himself secreted in the city, but was frequently visited by Talbot.

The only vessel in port bound in the direction of Vera Cruz was an
American brig, advertised for Sisal. In her they engaged their passage,
and after night-fall Gonzalez, in disguise, accompanied them on board.
At break-of-day the next morning, they sailed with a fair wind, and had
gained some distance by sunset, when it fell calm, and with the land
upon one side, and an expanse of water on the other, the vessel rode
with graceful ease upon a prolonged but gentle undulation. The golden
rays of the setting sun mingled in the zenith with the soft and silvery
light of the moon in her meridian, and a long and lovely twilight
followed. Seated on deck, apart from their companions, (for Gonzalez was
too considerate to intrude,) Mary and her lover mused long and deeply.
The hour and the scene were calculated to dispel their anxieties and to
soothe their cares. When either was depressed—he, with the sad thought
that of all his race he stood alone—she, that she was an orphan, and
that her brother was perhaps lost to her forever, a glance around and
above would give their thoughts a holier and more soothing direction;
for the works of the Great Architect, the teeming earth, the slumbering
sea, the brilliant sky, all proclaimed in language unheard but _felt_
that mercy is His great and most peculiar attribute. It was indeed a
lovely scene! Directly overhead, the moon shone forth in serene and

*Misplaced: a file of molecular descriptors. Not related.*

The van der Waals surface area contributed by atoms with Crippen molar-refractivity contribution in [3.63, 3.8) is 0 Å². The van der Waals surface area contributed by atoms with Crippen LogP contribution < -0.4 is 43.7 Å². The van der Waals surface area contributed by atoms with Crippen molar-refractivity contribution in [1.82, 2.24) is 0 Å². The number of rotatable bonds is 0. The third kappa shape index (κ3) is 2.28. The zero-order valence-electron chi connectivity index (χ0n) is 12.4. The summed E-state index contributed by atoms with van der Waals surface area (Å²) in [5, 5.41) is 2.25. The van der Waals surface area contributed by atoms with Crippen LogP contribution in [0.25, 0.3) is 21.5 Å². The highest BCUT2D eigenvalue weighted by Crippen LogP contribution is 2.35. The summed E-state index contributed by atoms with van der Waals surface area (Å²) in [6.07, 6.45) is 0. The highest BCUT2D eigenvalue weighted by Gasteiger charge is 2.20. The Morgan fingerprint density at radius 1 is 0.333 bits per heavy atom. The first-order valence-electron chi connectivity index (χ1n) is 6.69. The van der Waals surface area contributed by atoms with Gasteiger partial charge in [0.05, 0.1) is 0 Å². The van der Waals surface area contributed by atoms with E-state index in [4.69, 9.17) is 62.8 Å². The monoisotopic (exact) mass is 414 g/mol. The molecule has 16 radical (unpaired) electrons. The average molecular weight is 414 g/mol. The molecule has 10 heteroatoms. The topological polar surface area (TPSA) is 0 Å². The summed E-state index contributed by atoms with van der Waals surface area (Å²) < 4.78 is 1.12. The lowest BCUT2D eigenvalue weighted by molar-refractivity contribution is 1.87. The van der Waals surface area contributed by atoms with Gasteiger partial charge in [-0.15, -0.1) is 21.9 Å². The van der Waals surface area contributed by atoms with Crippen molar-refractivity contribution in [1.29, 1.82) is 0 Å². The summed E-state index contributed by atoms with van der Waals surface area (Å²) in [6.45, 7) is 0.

unclouded lustre; a little lower, the fiery Mars peered forth; then the
resplendent orb of Jupiter, and in the same direct line, but just above
the horizon, the beautiful Venus sunk to rest, enveloped in a mantle yet
rich with the gorgeous rays of the sun which had preceded her. They
remained on deck until a late hour of the night, for whenever they went
below they were annoyed with the hum and fretted with the sting of the
mosquito. At last they parted, Talbot throwing himself upon the deck,
and Mary retired to her berth and soon fell asleep. If the waking hours
of that pure-minded girl had been those of endurance, the visions of
that night were ample compensation. Reclined upon her narrow bed, with
the folds of the mosquito-net tucked closely around her, while, like the
Cossacks before Ismael, the multitudinous insects strove to enter, she
was either in fancy communing with the man she loved, or with Frank and
her father knelt beneath the cotton-tree which shaded the grave of her
mother, and listened to the gentle wave as it rippled upon the beach,
while from the jeweled sky, fit canopy, for such a scene, the Omniscient
eye seemed to look down approving.

Among the crew there was a dandy sailor who took especial pride in his
flowing locks, and evidently sought to attract the notice of the lady
passenger. The day before they reached Sisal, seizing an opportunity
when Talbot and Gonzales were below, he passed once or twice by the

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Online LibraryVariousGraham's Magazine, Vol. XXXIV, No. 5, May 1849 → online text (page 4 of 15)